After our recent series, readers of the blog probably (hopefully) feel like they know all they need to know about valuers and professional negligence. However, as foreshadowed in those earlier posts (here and here), the Supreme Court has recently ruled in its hearing of the appeal in Tiuta International Ltd v De Villiers Surveyors Ltd. Consequently it makes sense to bookend our thoughts on valuer liability with a brief report on the Supreme Court judgment.
You may recall the original case considered the correct measure of damages where a lender had advanced funds based on a negligent (second) valuation of a property representing the lender's security. The funds included money used to refinance an earlier debt from the same lender. The lender argued that "but for" the valuer's negligence in relation to the second valuation, the refinancing monies wouldn't have been advanced. The valuer contended that, given the fact the first valuation wasn't alleged to be negligent, the most the valuer was liable for was the "new money" advanced, not money used to refinance the existing debt. The Court of Appeal held (reversing the High Court's decision) that the valuer was liable for the full amount because the nature of the refinancing meant the lender entered into that refinancing transaction, discharging the first debt in reliance on the second valuation. The loss sustained being the lender's advance of the second loan and, if the property's value was negligently overstated, the valuer must be liable to the extent the lender's loss was caused by that over-valuation.
On appeal the Supreme Court panel considered the correct position to be rather straightforward. Its decision was based on ordinary principles of the law of damages. That is, when a lender lends and "but for" a negligent valuation wouldn't have done so, you must look at what is required to restore the lender to the position it would have been in had the valuation not been negligent. Applying Nykredit Mortgage Bank plc v Edward Erdman Group Ltd (No.2)  1 WLR 1627 to the specific facts, there could be no basis for recovery of money advanced under the first facility because there was no allegation of negligence in respect of the first valuation. Simply, if the valuer hadn't been negligent, the lender would have still have provided the first facility but not the second. Accordingly the lender could only recover the "new money" advanced under the second facility.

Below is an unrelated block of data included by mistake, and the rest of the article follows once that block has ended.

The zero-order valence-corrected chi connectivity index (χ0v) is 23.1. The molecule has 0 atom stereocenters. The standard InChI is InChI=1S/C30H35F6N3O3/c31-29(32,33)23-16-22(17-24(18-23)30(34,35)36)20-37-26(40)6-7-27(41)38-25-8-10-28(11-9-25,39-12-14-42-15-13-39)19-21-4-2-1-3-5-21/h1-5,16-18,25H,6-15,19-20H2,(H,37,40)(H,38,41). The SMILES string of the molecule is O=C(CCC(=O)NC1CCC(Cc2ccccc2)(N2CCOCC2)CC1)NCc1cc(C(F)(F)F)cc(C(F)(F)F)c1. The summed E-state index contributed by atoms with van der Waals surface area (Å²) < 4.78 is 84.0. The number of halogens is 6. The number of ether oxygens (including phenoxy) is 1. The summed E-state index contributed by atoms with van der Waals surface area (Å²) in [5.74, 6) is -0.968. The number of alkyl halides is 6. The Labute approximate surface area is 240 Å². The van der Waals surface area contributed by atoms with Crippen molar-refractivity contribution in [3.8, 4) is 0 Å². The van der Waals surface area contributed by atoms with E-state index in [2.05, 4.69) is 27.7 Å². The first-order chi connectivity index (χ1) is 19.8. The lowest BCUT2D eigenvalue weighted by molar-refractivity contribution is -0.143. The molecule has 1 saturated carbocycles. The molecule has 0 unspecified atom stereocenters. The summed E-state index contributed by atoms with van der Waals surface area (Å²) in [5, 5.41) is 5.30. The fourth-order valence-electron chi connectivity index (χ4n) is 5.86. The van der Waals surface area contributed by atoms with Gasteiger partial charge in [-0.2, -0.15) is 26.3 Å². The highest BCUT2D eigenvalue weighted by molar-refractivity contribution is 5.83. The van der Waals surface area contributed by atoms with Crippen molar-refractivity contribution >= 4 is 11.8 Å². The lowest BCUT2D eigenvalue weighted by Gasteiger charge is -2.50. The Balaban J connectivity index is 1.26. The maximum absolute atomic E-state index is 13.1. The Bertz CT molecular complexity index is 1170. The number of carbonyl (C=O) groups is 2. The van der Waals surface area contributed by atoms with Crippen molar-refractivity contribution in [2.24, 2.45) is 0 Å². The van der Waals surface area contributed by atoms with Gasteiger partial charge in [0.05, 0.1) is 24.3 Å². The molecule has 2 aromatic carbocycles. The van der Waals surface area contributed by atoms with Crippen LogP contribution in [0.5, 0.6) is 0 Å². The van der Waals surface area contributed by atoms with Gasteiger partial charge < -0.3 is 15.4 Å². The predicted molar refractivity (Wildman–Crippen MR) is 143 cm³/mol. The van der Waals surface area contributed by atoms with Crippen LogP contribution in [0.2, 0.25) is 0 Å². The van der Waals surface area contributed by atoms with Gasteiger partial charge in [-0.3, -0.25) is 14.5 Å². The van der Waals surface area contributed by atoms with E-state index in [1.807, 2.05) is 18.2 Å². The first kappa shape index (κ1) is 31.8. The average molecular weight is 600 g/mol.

In light of the recent back and forth on valuer liability, the decision helps to clarify the position where a lender has granted additional (refinancing) facilities, relying on valuations by the same valuer (and where the first valuation isn't negligent). In such cases losses will be limited to the amounts advanced over and above those used to refinance the original debt. However, in a concession to the specific facts of this case, the panel stressed that the outcome may differ where the initial valuation had also been negligent.
It's safe to say that in applying the authorities to the specific facts of this case, the decision can hardly be said to provide comfort to lenders or valuers. The points made in our previous posts remain valid. That is, lenders should not regard valuers as a route to recovering any (let alone all) of their losses if their lending decisions turn out to be bad ones. Similarly valuers cannot automatically expect to be protected by inherent limitations in recoveries.